2. I worry about how the condensed schedule will affect the older players. Patrik Elias (NJD) already said as much and Ottawa Head Coach Paul MacLean has already floated the idea of resting players in certain situations. For this reason, if I have the choice of two similar players in my draft, I will go with the younger player to, if nothing just so I can sleep easier at night.
  1. Typically, it takes a team time to develop chemistry with new line-mates. Teams are not afforded this kind of time this season. It’s a one-week training camp and no exhibition games. For this reason, I will shy away from players like James van Riemsdyk, Zach Parise, Ray Whitney and others. I won’t completely stay away if the draft position is right, but I’m not taking them where I’m seeing them being drafted.
  1. Place a little more (not a lot, though) stock in players who have played overseas during the lockout or in the AHL. The reason for this is that there is a significant difference between being in good physical condition – which almost all of the players will be – and in “game shape”. There is a list available here that will tell you who ended up overseas. Also, you can visit the AHL teams’ sites for roster lists of who played in the minors. The quality of these leagues are not close to the NHL, but it’s just the fact of being in game shape that matters.
  1. Don’t place a lot of faith in rookies. There has been one rookie in the last four years to hit the 60-point plateau and that was Jeff Skinner in 2010-2011. There is not a lot of time for these players to adjust to the pace and physicality of the NHL so this is an area of great concern for me. Also, some rookies tend to go into prolonged slumps and in a 48-game schedule, this is a killer. The great Steven Stamkos scored two goals in the first 22 games of his rookie year and three in his first 34. As great as some rookies may be down the road (Yakupov, Hamilton), I wouldn’t bet a starting roster spot on that being this year.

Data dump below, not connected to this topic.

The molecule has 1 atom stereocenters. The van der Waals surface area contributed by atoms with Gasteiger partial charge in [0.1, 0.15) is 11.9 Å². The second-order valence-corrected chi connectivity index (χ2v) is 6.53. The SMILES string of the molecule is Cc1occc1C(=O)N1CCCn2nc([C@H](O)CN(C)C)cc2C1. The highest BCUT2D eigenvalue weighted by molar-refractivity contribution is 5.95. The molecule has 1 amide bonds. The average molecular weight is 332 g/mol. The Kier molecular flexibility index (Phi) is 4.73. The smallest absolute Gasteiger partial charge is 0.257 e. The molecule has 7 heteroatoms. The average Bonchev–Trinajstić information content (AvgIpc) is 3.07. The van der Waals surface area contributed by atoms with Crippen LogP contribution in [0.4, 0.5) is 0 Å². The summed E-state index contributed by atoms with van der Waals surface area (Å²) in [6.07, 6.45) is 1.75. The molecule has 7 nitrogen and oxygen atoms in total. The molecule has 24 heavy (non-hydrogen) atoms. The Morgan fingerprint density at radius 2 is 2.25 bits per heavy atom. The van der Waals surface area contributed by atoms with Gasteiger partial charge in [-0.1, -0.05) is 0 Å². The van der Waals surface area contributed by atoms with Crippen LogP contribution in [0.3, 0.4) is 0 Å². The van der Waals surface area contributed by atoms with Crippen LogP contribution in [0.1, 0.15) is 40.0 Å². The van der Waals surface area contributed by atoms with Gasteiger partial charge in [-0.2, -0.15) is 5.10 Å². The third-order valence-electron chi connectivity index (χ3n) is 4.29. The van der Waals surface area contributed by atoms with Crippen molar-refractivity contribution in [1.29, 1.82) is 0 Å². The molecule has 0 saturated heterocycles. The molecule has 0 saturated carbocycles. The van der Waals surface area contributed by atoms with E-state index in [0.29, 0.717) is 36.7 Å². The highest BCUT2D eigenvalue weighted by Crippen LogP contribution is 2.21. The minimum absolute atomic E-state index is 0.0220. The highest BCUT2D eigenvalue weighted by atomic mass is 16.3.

1. This is a rule I usually follow from year-to-year, but it’s even more important this year because of the condensed schedule. Your first nine or ten draft picks should be the core of your team. This is no time to gamble on unproven players. You might really like the talent of Nail Yakupov or the upside of Justin Faulk, but they haven’t proven what they can do yet. If one of these players falters, you are losing more value in replacing a ninth-round pick with a waiver addition than you would if you were replacing a 15th round pick. You should draft your top six forwards and your top two defencemen/goalies with confidence. They should be guys with at least somewhat proven track records – and near sure-fires like Skinner or Tyler Seguin – that you know won’t drop off considerably. If you start gambling with the core of your team, you’re gambling with the success of your season. Nothing in fantasy sports is guaranteed, but the probability of winning is greatly reduced with the more chances you take.

Those are the seven rules I carry from year-to-year and the seven rules I’m keeping in mind for this season specifically. If you follow these tips as best you can, you are putting yourself in a position to succeed. Like I said, nothing is guaranteed in fantasy sports but you want to give yourself the best probability of winning. Sticking to these rules, for the most part, will give you a good chance of winning.